By SHERYL CANNADY
The theme of this year's national celebration of black history, "From Slavery to Freedom: Africans in the Americas," resonated in the words of the Library's African American History Month keynote speaker, Rep. Juanita Millender-McDonald, D-Calif. She delivered multiple messages of pride, struggle and brotherhood to a standing-room-only crowd.
"We must always, always go back and look at what we have, where we've come and where we're going," she said.
In a strong, reverent voice, Millender-McDonald, the first black woman to chair the powerful Committee on House Administration, talked about the legacy of her ancestors and the kinship that she felt when she visited Africa and met her "sisters and brothers." "I felt that DNA," she recalled. She also warned that the "motherland" was still struggling for equality. "From slavery to freedom, we wonder if our people are not still enslaved," she said. "There is a struggle still in Africa."
Millender-McDonald, who has represented California's 37th congressional district in Los Angeles since 1996, said her mantra has been to help those who cannot help themselves. Recognizing the importance of knowing the history and legacy of Africans in the Americas, Millender-McDonald supported legislation that would help blacks reconnect to their roots and find their family lineage.
In her speech, she reflected on the positives and negatives of the black experience in America. In recounting the struggles for equality, she noted that "the more things changed, the more they stay the same," citing the undereducation of many of the nation's children decades after the civil rights movement.
Millender-McDonald celebrated the achievement of blacks in politics, including Sen. Barack Obama's bid for the presidency of the United States, which she said was showing black children that they can aspire to the highest office in the land. She remembered "gutsy Shirley Chisholm," the first black woman elected to Congress and the first to run for president. "She is the reason that I stand here today," said the congresswoman from Los Angeles.
In spite of black political progress, the speaker warned that "challenges still loom for millions of African-Americans." She highlighted several problem areas: crippling health issues such as hypertension and HIV/AIDS, the growing number of single-parent households, street violence, the significant number of black children living in poverty, substandard schools and the lack of educational freedom. "It is no wonder in this nation, where education is the gateway to opportunity and greater comfort, African-Americans are nearly twice as likely not to finish high school" when compared to their white counterparts, she explained.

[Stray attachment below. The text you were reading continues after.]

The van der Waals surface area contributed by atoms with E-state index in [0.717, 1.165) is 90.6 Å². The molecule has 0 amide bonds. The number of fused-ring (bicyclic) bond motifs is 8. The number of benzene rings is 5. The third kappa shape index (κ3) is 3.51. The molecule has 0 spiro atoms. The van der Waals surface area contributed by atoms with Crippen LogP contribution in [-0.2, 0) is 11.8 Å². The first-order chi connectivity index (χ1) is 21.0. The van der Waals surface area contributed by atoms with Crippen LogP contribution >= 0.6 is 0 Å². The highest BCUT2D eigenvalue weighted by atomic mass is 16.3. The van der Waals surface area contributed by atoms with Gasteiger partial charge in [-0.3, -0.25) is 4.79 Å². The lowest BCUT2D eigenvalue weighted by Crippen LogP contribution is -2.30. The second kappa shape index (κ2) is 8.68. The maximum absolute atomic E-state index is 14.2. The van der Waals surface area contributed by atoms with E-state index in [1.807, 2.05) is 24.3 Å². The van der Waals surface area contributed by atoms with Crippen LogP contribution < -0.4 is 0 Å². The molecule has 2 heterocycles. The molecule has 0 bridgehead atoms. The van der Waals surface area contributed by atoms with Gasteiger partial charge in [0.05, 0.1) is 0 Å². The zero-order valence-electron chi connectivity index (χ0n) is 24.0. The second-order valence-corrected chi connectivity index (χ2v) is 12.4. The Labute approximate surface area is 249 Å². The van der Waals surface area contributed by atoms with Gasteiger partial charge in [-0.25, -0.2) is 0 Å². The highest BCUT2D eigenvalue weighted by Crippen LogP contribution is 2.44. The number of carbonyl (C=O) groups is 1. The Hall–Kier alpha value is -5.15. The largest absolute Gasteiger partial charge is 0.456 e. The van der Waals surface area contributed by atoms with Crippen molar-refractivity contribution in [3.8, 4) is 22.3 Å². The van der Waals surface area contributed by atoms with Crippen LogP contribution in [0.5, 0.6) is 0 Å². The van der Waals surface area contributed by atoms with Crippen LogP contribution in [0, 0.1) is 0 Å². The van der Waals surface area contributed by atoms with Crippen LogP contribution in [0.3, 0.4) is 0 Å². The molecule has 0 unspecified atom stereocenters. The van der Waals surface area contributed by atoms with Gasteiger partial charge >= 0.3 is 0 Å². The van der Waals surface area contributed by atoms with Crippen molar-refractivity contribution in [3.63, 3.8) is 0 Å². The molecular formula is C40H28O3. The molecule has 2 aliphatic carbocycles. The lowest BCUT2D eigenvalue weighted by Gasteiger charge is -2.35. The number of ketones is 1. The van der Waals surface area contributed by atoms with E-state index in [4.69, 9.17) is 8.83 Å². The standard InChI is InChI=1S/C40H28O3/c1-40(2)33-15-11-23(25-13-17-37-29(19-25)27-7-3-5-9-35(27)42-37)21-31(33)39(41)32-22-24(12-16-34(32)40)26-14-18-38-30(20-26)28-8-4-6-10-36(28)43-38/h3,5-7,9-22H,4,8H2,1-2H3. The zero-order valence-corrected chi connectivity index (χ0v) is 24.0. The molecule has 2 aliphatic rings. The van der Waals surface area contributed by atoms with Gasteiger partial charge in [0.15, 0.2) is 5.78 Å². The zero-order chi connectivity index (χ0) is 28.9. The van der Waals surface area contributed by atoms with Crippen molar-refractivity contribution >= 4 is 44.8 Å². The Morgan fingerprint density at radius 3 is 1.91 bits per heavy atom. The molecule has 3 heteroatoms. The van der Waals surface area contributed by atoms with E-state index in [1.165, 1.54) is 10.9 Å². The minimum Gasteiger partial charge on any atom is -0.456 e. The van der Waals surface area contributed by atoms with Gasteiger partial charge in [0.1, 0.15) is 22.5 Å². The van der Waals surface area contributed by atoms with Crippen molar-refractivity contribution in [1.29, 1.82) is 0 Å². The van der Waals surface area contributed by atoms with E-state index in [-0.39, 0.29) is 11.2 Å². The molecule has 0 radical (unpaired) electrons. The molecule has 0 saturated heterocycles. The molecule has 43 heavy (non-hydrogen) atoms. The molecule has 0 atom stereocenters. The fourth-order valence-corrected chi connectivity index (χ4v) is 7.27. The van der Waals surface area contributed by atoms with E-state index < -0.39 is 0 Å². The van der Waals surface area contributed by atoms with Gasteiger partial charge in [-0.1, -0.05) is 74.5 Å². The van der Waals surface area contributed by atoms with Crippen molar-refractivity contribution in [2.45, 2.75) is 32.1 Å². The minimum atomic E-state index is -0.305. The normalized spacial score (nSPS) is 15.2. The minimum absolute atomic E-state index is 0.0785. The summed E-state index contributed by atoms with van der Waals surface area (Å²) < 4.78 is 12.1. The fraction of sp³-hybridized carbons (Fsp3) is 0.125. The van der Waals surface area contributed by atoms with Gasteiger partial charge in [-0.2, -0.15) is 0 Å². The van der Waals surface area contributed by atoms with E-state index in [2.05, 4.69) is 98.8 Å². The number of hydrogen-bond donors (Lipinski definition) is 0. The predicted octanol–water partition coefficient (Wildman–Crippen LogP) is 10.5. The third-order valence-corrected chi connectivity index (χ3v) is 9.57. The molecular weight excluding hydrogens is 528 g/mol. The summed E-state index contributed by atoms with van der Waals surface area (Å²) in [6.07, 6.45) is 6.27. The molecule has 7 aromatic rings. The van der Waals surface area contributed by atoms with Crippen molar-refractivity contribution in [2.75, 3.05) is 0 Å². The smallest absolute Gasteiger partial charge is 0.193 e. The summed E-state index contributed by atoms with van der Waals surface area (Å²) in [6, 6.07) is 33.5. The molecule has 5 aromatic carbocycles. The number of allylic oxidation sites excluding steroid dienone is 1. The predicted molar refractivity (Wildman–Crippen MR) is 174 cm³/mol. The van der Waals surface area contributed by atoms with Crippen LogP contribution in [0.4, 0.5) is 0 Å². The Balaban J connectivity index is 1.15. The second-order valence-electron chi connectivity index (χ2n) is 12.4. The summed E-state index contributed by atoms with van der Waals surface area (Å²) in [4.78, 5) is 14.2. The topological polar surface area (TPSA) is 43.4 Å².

"From slavery to freedom, how free are we?" Millender-McDonald asked. "While slavery is not with us, the struggle continues. The same things our forebears had to fight for then, we have to fight for now, because equality is not here."
Drawing her message to a close, the congresswoman reminded the audience, "We must celebrate the achievements of African-Americans. We must appreciate those who've gone before us, whose shoulders that we stand on. We must not ever forget."
In 1926, Carter G. Woodson founded Negro History Week to coincide with the birthdays of Frederick Douglass and Abraham Lincoln. The celebration expanded in 1976 into a month-long tribute celebrated throughout the nation.
Over the years, Woodson donated a vast collection of manuscripts to the Library of Congress, which now holds several million items relating to African-American history and culture.
The webcast of Rep. Millender-MacDonald's speech can be accessed on the Library's Web site at www.loc.gov/today/cyberlc/feature_wdesc.php?rec=4021.
Sheryl Cannady is the audiovisual production specialist in the Library's Public Affairs Office.